NBC eyes a record ad sales haul for the 2020 Olympics


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With one year to go before the torch is lit in Tokyo’s New National Stadium, NBC says it’s on pace to shift more than $1.2 billion in Summer Olympics ad inventory. Speaking to members of the press Tuesday afternoon, Dan Lovinger, executive VP of advertising sales for NBC Sports Group, said that all signs pointed to a record Olympics haul for the Peacock. “We are pacing significantly ahead of where we were at this same point prior to the [2016] Rio Games,” Lovinger said, a nod to that year’s $1.2 billion take. Lovinger did not provide a more exact projection, saying only that his team expected to exceed the Rio benchmark in Tokyo. That Lovinger can be as confident about NBC’s chances a full 367 days before the opening ceremony is a function of precedent and mammoth commercial impressions. Over the course of the 2016 Olympics, NBC and Continue reading "NBC eyes a record ad sales haul for the 2020 Olympics"

Why the NFL and NCIS give CBS the edge in its DirecTV carriage fight


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If you can find a bookie who’ll take some action on the latest pay-TV carriage dispute, bet everything you have that the stalemate between AT&T and CBS will end before the 2019 NFL season kicks off in September. Like Time Warner Cable before them, the phone company and its DirecTV subsidiary are about to learn a hard-fought lesson in leverage, a quality that’s in short supply for an industry that can’t seem to stop hemorrhaging subscribers. If history is any guide, AT&T will have a new agreement with CBS worked out before both sides knock off for the long Memorial Day weekend. As much as AT&T is placing the blame at the network’s feet—the first line of the on-screen message that now greets New York-area DirecTV subs when they navigate to WCBS-2 reads, “CBS has removed this channel from your lineup despite our request to keep it available to you”—the Continue reading "Why the NFL and NCIS give CBS the edge in its DirecTV carriage fight"

Tiger Woods’ failed Open bid is bad news for NBC


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Three months ago, Tiger Woods clawed out his first major championship win in 11 years, and in so doing, seemed to have put an end to a decade marked by frustration, failure and grievous injury. His triumph in Augusta was an assurance that more Sunday victories would come, and in defying the ravages of time and a rickety spinal column held together with duct tape and Bubble Yum, the 43-year-old served as a beacon of hope for aging duffers and network ad sales execs alike. But much like his beleaguered vertebral discs and long-defunct marriage, the promise inherent in Tiger’s Masters comeback has disintegrated. This afternoon, after shooting a 78 in the first round of the Open Championship, a career third-worst performance at a major, Woods today went on to miss the cut at Royal Portrush. In so doing, the man with 15 major titles under his belt made Continue reading "Tiger Woods’ failed Open bid is bad news for NBC"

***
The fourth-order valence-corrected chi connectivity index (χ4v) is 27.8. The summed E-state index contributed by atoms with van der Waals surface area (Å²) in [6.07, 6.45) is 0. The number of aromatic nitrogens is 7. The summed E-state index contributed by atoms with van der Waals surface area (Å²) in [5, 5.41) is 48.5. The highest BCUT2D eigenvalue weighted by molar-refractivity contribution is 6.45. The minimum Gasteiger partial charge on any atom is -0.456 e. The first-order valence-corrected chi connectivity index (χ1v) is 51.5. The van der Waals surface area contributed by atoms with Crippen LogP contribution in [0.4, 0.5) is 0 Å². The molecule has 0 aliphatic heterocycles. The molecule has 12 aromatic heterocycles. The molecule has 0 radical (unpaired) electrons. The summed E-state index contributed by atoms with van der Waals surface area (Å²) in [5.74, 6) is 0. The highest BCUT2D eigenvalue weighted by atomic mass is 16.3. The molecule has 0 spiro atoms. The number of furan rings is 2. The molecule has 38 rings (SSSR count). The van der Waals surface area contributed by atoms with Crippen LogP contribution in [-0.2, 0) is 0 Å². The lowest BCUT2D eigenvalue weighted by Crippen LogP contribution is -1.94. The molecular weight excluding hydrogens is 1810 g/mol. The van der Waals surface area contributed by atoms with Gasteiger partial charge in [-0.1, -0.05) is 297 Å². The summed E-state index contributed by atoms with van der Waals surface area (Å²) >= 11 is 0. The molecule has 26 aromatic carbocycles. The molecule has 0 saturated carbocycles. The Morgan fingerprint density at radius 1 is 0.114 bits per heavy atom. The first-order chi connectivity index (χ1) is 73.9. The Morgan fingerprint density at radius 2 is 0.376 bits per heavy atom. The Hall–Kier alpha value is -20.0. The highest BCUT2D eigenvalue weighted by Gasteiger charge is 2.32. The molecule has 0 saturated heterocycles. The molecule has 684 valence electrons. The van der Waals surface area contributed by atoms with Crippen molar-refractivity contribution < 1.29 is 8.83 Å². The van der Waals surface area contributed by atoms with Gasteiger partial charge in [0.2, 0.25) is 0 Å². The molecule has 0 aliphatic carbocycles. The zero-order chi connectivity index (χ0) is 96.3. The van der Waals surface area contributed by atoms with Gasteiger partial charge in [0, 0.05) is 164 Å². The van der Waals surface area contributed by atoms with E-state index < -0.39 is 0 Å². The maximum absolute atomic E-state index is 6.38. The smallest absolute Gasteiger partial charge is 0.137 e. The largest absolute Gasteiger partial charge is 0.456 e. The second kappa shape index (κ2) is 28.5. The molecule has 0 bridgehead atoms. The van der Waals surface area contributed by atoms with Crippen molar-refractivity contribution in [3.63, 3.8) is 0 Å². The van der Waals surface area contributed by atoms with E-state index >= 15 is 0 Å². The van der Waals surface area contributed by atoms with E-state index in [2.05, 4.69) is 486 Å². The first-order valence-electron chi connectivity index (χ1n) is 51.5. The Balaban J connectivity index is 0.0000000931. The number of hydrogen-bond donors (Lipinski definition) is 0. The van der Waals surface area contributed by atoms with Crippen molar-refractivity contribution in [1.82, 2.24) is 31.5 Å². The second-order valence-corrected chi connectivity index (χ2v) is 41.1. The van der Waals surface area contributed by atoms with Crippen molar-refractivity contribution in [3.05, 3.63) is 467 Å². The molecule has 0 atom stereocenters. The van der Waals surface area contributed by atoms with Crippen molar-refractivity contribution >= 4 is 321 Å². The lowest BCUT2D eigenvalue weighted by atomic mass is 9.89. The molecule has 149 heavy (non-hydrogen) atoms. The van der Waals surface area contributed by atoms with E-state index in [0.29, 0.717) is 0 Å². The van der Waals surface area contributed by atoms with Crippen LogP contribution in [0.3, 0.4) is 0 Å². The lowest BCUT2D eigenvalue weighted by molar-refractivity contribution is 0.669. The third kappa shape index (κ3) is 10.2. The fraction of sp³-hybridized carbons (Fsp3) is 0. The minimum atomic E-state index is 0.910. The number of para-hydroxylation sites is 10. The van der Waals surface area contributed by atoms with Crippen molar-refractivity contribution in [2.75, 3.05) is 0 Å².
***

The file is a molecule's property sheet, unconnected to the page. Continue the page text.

The CrazySexyDumb cast of ‘Love Island’ draws youngish blood to CBS


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Someone now long dead once observed that the English and Americans are two peoples divided by a common language, which is a rather clever way to say that while a shared tongue facilitates our longstanding alliance, it also makes it a lot easier to argue with each other. Cultural preferences account for much of the friction between the two tribes; in their perversely English manner, our transatlantic cousins cherish hundreds of ridiculous things that we Americans don’t particularly have much use for. These include Stargazy pie, cricket, Oasis, apologizing, and, if the Nielsen ratings are anything to go by, “Love Island.” Wildly popular on its home turf, “Love Island” is a cheery, cheeky dating show featuring a cast of hot Scousers, Mancs and Geordies who spend much of their time enthusiastically snogging, shagging and otherwise getting into each others’ knickers. When not “rumbling with the viceroy” or whatever Continue reading "The CrazySexyDumb cast of ‘Love Island’ draws youngish blood to CBS"

For advertisers, the Emmy halo effect is a thing of the past


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Advertisers looking to shill for their products and services within the context of an Emmy Award-winning series are once again more or less out of luck, as premium cable and streaming platforms gobbled up most of this morning’s nominations. Of the dozens of scripted, reality and variety series acknowledged today by the Television Academy, only a handful are ad-supported productions. As such, marketers looking to get in on the Primetime Emmy buzz before the statuettes are handed out this fall will have to scramble. Which isn’t to say that the likes of HBO and Netflix have crowded out the traditional TV players altogether. For the third consecutive year, NBC’s Kleenex-depleting serial “This Is Us” has been nominated for Outstanding Drama Series, while its afterlife sitcom “The Good Place” earned its first nod for Outstanding Comedy Series. The Peacock also scared up a bunch of votes for “Saturday Night Live”—since bowing Continue reading "For advertisers, the Emmy halo effect is a thing of the past"